Mary's Reticule · Stumpwork · Tambour Embroidery

Mary’s Reticule Progress and a Rose

My goal was to have this reticule finished by the time I went to the EAC Seminar “Inspiring Threads”. With less than a month to go I can say that I’ll have the embroidery done for sure but not that I’ll have the reticule seen together.  

I have the vine pattern on all four panels complete, one the of panels completed and a second close behind.  

I also have to finish a retirement gift for my co-worker by the end of May.  I’m stitching a stump work Rose from Inspirations Magazine Issue 85 called: Full Bloom by Susan Porter.  I started on the leaves over the weekend.

  
   
    
 

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Crochet · Knit

Christmas Presents: Play Food

I hope my young cousins (twins 3 1/2 & baby 1 1/2) enjoy playing with them as much as I did making them.  I didn’t have the right yarn colour for eggs to go with the bacon.

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embroidery · Free Project · Mary's Reticule · Tambour Embroidery · Town Clock Stitchers

Tambour Christmas Tree

The actual post that got my subconscious interested in learning Tambour embroidery was from a December 2014 post by Mary Corbet.  She posted a design for a Christmas tree that I love (see post here).  In it were the words…”especially suitable for Tambour embroidery…”  Naturally I had to follow the link about Tambour embroidery and my interest was peaked.  So when I saw an early 19th century reticule that was done in tambour embroidery I had a frame of reference, and when my guild decided to reproduce that reticule I was glad for the excuse to finally learn the technique.  In the lull of waiting for the materials for my reticule project to arrive I printed off the Christmas Tree design that originally interested me and stitched it with my Tambour hook.  The fabric is red cotton and the thread is metallic gold machine embroidery thread.

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Mary's Reticule · Tambour Embroidery

Tambour improvement

I’ve been working on tambour embroidery every day for over a month now.  I am satisfied that I can now tackle the reticule reproduction.  Initially I would turn the frame to do a shape…now I don’t.  I was using a needle to plunge thread and help me turn…now I use the tambour needle.  I have better and more consistent tension than before…to begin with I was pulling too tight.  My stitches are more uniform as well.  I’m pleased that the work I’ve put into learning is paying off.

I’ll be starting on the real thing in a month.  The fabric is ordered and I’m picking it up today.  Now to figure out which pattern transfer method to do.  I’m leaning towards prick and pounce because that is historically accurate and because I don’t like using pencil on this type of project.  I find the lead gets on the threads.  I only know how to do prick and pounce in theory…we’ll see what happens.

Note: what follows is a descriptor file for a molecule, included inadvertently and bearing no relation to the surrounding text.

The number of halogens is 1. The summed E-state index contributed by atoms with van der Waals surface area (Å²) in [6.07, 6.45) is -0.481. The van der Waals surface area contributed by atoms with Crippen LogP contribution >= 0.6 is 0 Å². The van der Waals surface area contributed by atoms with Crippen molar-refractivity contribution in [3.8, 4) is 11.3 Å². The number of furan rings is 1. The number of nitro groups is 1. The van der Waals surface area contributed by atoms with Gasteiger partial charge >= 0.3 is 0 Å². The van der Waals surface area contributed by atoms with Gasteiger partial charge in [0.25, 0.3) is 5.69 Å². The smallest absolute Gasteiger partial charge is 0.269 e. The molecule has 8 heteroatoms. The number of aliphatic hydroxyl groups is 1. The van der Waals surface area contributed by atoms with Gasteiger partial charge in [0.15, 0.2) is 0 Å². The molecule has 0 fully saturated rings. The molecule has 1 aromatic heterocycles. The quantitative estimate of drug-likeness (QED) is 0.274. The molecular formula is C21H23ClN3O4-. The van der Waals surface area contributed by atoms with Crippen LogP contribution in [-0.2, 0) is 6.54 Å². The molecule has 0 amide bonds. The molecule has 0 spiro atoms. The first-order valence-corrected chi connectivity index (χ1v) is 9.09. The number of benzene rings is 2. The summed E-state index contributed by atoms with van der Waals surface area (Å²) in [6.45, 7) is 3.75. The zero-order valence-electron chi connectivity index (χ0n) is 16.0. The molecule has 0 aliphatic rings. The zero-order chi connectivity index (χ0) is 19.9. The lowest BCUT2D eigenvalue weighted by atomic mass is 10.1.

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Mary's Reticule

Figuring things out with more practice

I have to kit 11 reticules.  So it’s a little important to determine the lengths required of either DMC Floss or silk.  I had a scrap of fabric (muslin I think) and tacked it onto a frame.  It isn’t the final shape of the vine border, I’ve made some changes after having seen the actual reticule in person again.  This shape suits my purposes though.  I measured the floss required for stitching the border and then decided to put a flower inside and start on that.  I’m also keeping track of the floss I’m using on the Rose.

Tambour Embroidery

My cat likes Tambour Emobroidery

I noticed something rather funny this morning.  I normally have about 30 minutes to sit down in the morning before leaving for work.  I spend the time stitching, knitting or crocheting.  This morning I was practising tambour.  My cat, Abbie, is 15 years old and as a kitten she was very interested in my embroidery.  She would often lie down on my knees and press her paws against the back of the linen and I would see her nails poking through.  As the years went on she has settled with sleeping/sitting next to me and not shown a big interest in my embroidery.

This morning as I was putting in some stitches with my tambour hook I notice that Abbie is sitting next to me paying very close attention.  I am able to move faster with the stitches now…still a snails pace I’m sure, but fast enough to catch the cat’s eyes.  The thread in my left hand, under the frame moves around a lot and she was sitting up with her head tilted to see under the frame.

Mary's Reticule · NS Natural History Museum: History Collection · Tambour Embroidery · Uncategorized

Tambour Practice

Before, during and after stitching I’ve been comparing what I am attempting with the original.  Since I am a beginner I just want to see if I can shape the tambour lines in a similar way.  So far so good.  I’ve noticed that I snag a lot less frequently than a week ago; I’m moving faster as well.  In my current practice flowers I have been carrying the thread behind the fabric back to the starting point rather than turning the line of stitches.  I was viewing Mary’s Reticule yesterday for nearly 2 hours with Lisa and we determined that Mary had turned her lines.  We were also refining the colour choices for the flowers and their greenery.  Mary’s Reticule has such fine, tiny stitches that by the end of the 2 hours I had a headache.  In some places it was easy to decide on a colour and in others time had faded the colour so badly that it was difficult to know.

I have totally been cheating by turning my frame…that is something I have to work on not doing.  Up to this point I’ve been interested in getting familiar with the hand motions involved with the Tambour hook.  Now I am onto not turning the frame and turning corners.